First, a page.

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I use the script below to replace some diacritical marks from legacy to standard form. Works fine in all browsers, except Firefox; where it does not work at all. I assume the problem is from event.target, but I am just beginning with javascript and lack the know how for fixing this.

Found this (posible?) solution to my problem, but don't know how to adapt it for my script: event.target not working on Firefox

Any help would be greatly appreciated!

function inlocuire_diacritice (form) {
var form = event.target;
var i, l;
for (i = 0, l = form.elements.length; i < l; i += 1) {
if (form.elements[i].type === 'text') {
  form.elements[i].value = form.elements[i].value.replace(/Ş/g, 'Ș');
  form.elements[i].value = form.elements[i].value.replace(/ş/g, 'ș');
  form.elements[i].value = form.elements[i].value.replace(/Ţ/g, 'Ț');
  form.elements[i].value = form.elements[i].value.replace(/ţ/g, 'ț');
}
}
return true; 
}

EDIT: I call the function from inside another function:

function validate(form) {
//form validation script
inlocuire_diacritice (form);
}

And this is called on form submit:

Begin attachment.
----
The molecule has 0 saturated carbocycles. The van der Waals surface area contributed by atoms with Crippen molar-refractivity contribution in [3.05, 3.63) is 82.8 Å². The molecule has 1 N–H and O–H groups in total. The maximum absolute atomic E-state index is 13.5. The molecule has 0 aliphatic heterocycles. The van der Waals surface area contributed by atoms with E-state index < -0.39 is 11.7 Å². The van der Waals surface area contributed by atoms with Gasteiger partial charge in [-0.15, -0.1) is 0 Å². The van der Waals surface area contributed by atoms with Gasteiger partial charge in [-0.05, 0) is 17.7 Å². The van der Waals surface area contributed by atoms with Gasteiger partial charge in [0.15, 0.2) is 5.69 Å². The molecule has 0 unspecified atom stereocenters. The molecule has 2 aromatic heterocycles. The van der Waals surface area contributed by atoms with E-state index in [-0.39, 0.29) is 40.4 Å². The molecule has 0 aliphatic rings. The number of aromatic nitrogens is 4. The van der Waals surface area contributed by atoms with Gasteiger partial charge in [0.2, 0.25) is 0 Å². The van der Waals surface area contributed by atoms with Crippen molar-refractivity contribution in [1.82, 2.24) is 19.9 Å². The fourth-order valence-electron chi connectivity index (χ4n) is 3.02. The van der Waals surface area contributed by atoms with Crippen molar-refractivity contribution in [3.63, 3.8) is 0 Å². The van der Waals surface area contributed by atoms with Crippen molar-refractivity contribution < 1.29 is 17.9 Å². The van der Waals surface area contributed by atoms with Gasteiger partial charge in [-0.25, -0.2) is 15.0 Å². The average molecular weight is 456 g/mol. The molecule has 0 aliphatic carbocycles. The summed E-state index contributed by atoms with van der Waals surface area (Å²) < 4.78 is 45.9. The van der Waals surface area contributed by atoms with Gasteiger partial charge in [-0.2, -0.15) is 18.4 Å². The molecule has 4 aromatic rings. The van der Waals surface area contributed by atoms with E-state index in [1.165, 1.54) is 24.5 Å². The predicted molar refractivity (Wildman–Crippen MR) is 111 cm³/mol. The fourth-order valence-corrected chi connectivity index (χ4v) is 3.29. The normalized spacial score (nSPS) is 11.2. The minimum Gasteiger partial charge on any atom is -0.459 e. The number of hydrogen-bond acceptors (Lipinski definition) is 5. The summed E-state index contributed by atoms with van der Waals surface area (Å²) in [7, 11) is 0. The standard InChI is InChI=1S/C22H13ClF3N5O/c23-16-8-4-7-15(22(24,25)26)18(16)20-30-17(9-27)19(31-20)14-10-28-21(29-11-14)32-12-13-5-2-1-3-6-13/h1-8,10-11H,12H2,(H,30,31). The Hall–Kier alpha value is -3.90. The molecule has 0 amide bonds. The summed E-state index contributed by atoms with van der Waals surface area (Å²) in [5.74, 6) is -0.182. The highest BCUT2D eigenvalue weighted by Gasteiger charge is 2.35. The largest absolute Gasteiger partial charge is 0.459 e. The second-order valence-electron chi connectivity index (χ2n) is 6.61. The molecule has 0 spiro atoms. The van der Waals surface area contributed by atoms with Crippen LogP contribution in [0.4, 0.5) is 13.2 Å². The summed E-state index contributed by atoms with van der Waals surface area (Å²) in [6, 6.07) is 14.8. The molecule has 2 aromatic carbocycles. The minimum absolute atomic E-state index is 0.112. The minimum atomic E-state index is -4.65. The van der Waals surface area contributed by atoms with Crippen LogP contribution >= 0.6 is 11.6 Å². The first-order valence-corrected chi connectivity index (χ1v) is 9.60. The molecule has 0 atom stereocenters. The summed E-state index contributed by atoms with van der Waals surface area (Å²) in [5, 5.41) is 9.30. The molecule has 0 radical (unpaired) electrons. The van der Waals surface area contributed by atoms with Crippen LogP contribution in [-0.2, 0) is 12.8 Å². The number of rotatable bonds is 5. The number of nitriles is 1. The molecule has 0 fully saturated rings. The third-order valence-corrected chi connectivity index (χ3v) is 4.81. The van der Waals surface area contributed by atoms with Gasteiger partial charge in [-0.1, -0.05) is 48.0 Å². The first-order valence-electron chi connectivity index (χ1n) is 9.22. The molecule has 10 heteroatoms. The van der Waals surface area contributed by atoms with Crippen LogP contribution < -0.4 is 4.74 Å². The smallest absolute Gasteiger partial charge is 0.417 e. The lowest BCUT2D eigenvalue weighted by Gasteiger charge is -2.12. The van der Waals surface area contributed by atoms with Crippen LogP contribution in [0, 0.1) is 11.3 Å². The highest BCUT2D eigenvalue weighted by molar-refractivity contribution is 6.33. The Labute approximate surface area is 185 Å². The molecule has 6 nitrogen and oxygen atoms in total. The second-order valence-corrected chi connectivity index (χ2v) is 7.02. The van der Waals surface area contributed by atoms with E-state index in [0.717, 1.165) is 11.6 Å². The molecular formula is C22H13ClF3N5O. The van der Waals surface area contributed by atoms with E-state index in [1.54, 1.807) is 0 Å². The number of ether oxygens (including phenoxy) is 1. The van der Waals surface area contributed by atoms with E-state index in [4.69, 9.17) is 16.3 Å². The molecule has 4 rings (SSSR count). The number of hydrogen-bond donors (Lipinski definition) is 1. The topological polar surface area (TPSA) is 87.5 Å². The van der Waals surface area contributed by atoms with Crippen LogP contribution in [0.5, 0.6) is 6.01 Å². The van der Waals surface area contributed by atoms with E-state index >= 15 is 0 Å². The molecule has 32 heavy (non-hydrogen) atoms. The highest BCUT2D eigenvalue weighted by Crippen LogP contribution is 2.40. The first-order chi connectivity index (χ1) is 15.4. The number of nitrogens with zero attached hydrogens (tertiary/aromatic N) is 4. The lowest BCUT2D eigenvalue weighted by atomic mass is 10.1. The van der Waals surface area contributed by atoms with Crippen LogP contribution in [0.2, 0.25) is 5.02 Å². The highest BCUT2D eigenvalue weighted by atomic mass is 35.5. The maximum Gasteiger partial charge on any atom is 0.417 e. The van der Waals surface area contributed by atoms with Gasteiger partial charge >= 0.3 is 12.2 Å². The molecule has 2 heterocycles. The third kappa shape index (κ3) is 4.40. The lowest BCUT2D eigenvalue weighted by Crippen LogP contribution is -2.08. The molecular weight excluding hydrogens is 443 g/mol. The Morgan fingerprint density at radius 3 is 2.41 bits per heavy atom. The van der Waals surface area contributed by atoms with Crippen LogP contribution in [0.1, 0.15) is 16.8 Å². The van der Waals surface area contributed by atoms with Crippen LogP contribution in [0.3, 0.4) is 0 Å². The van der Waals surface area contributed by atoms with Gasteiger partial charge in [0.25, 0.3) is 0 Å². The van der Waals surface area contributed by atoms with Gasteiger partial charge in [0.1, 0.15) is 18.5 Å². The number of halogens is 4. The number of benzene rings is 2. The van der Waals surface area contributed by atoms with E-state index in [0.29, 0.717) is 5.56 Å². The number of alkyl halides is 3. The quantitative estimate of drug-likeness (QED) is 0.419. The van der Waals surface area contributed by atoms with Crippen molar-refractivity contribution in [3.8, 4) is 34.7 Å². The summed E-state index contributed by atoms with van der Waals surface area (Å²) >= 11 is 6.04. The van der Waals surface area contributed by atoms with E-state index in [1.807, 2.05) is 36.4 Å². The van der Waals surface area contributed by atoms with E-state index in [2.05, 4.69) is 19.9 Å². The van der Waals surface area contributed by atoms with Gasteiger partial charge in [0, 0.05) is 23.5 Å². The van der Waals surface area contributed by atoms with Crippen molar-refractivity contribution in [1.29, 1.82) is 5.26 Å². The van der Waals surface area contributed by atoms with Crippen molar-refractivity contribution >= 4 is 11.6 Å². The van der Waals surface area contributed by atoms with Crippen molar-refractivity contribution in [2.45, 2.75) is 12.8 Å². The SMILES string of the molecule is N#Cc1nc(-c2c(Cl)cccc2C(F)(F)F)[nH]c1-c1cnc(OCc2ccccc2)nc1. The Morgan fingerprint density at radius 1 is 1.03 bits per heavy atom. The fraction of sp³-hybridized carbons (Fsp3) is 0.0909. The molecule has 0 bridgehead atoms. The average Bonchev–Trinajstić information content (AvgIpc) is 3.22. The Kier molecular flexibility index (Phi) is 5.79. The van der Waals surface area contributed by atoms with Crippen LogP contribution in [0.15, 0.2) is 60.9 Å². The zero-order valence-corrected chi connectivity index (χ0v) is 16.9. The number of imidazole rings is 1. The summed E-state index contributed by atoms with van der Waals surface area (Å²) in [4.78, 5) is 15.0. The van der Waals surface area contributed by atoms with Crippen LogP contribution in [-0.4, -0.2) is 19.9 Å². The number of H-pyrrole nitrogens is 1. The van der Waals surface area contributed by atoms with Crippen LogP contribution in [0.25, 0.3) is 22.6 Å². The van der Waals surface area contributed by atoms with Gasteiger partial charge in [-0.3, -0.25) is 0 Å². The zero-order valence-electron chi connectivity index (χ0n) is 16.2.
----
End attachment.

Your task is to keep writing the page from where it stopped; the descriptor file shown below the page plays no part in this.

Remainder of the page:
<form action="whatever" name="whatever" method="post" onsubmit="return validate(this)">
share|improve this question
    
How do you call this function? event is "alive" only within an eventhandler function (in IE only). If this is an evenhandler, form argument probably is the missing event in FF... –  Teemu Apr 11 at 11:17
    
...and your function var is form but youre creating a new var named form inside it. –  Batu Zet Apr 11 at 11:18
    
@BatuZet To be exact, form is re-assigned only. Arguments are declared before the body of the function is executed, hence the "double" var is omitted. –  Teemu Apr 11 at 11:23
    
Please see edit. –  user3002057 Apr 11 at 11:30

1 Answer 1

up vote 1 down vote accepted

Try this:

<form action="whatever" name="whatever" method="post" onsubmit="return validate(event, this)">...</form>

And the function :

function inlocuire_diacritice (ev, form) {
    // form is a reference to the form element already
    // if you need event.target, use ev.target
    // this refers to the element to which this event is attached
                :
}

Actually in FF (or in any modern browser) you don't need to pass arguments when invoking the function, in the function declaration you need to include one argument, which represents event. this in eventhandler refers to the element, to which the event is attached.

Please read about addEventListener to see, how the listeners should actually be attached to elements.

share|improve this answer
    
You mean function inlocuire_diacritice (event, form) { or function inlocuire_diacritice (ev, form) { ? –  user3002057 Apr 11 at 11:38
    
Literal event must be passed, the argument name in the function declaration doesn't matter, use what you wish (except keywords ofcourse). –  Teemu Apr 11 at 11:39
    
Works great! Thank you!!! –  user3002057 Apr 11 at 11:48

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